Following the gains of the first three quarters, the US dollar relinquished ground in the final quarter of 2019. This consolidation of around 3% was partly a reaction to the historically inflated valuation of the dollar at the end of September, but it also reflected growing optimism over the global economy outside of the US. This optimism is based on the hope that both the emerging market and European economies can now perform more dynamically than the US economy following the “mini-deal” in the Sino-US trade conflict. To a considerable extent, this hope has already been priced in. Given the economic experiences of recent years, however, this hope should be viewed with a certain degree of scepticism. The beginning of a new decade does not herald the end of the US dollar's dominance or the US economy's superiority. We are therefore expecting the dollar to embark on a period of sideways movement following its recent consolidation, with markets waiting for clearer signals regarding economic developments in the Eurozone and the emerging markets. In phases of heightened geopolitical tension, particularly in the Middle East, investors should also expect to see intermittent rises in the value of the yen and Swiss franc.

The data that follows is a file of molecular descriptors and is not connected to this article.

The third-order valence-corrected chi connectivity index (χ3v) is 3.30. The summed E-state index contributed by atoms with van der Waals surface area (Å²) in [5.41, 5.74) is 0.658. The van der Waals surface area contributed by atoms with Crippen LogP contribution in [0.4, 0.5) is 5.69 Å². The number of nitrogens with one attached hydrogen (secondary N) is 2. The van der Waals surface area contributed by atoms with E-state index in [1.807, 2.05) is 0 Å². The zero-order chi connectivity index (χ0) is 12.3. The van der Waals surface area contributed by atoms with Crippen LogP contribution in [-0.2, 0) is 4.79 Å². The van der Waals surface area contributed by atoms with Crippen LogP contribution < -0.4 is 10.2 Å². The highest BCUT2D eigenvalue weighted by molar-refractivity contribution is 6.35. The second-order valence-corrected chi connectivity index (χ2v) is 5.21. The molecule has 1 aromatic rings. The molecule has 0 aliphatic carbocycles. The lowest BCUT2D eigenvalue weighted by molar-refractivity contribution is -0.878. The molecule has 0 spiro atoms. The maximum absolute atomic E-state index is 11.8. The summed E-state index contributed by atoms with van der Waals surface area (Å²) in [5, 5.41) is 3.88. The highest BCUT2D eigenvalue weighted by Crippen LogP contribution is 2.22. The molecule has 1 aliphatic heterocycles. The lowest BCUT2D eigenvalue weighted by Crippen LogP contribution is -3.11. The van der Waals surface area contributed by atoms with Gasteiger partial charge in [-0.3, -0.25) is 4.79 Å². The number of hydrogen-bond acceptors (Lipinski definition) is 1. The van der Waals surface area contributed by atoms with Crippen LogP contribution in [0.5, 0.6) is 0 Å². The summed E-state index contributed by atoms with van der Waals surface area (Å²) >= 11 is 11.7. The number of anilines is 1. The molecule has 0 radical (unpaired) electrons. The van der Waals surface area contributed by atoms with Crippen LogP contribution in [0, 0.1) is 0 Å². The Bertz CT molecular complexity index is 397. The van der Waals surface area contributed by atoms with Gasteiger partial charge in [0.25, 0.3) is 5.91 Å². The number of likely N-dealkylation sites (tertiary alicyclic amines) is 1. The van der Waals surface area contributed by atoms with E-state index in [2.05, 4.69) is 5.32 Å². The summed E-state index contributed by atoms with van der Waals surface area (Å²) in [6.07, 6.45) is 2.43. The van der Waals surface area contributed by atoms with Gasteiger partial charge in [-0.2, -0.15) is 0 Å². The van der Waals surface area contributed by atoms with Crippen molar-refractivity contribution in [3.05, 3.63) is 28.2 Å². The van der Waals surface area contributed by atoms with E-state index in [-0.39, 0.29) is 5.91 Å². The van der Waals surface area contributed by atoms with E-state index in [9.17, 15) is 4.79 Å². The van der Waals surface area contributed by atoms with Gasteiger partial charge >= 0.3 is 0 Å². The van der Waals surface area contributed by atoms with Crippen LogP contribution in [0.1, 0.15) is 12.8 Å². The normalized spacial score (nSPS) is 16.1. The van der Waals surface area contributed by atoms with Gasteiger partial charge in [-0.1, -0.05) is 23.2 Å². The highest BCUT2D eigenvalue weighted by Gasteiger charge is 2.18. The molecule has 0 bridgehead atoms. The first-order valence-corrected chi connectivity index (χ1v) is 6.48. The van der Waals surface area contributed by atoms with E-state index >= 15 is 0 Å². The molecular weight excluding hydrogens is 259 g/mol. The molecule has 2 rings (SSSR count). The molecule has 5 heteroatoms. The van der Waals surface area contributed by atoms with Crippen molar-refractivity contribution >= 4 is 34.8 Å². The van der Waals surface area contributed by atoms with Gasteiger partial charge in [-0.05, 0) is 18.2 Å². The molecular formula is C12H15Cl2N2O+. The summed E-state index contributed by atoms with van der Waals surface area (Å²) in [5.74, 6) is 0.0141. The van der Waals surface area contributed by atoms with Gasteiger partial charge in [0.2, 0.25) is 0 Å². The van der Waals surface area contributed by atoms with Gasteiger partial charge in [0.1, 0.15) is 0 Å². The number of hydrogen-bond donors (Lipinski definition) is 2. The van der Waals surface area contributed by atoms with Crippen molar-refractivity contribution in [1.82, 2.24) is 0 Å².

In the last issue of our Investment Policy, we predicted a significant rise in the volatility of commodities, particularly gold, as we believed the level of volatility anticipated by the market was too low. As tensions in the Middle East could now rise again following the confrontation between the US and Iran, gold should continue to play a “geopolitical diversification” role in portfolios. The recent fluctuations we have recently seen in the oil price have been fairly modest by historical standards. In previous situations of escalating tension in the Middle East, price surges of 40% or even 60% were recorded, but fluctuations nowadays are more likely to be in the range of 10-20%, or even less in the event of political de-escalation. The reason for this shift is the fact that the US is now a net exporter of crude oil, i.e. the world’s most important economy is much less dependent on oil from the Middle East. By contrast, the emerging markets in Europe remain dependent on Middle Eastern oil. This explains why their equity markets react more sensitively to problems in this region. 

Gérard Piasko

Gérard Piasko

Gérard Piasko is CIO and head of the investment committee of private bank Maerki Baumann & Co. AG. Before he was for many years CIO of Julius Baer, Sal. Oppenheim and Deutsche Bank.

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Editorial deadline: 23 January 2020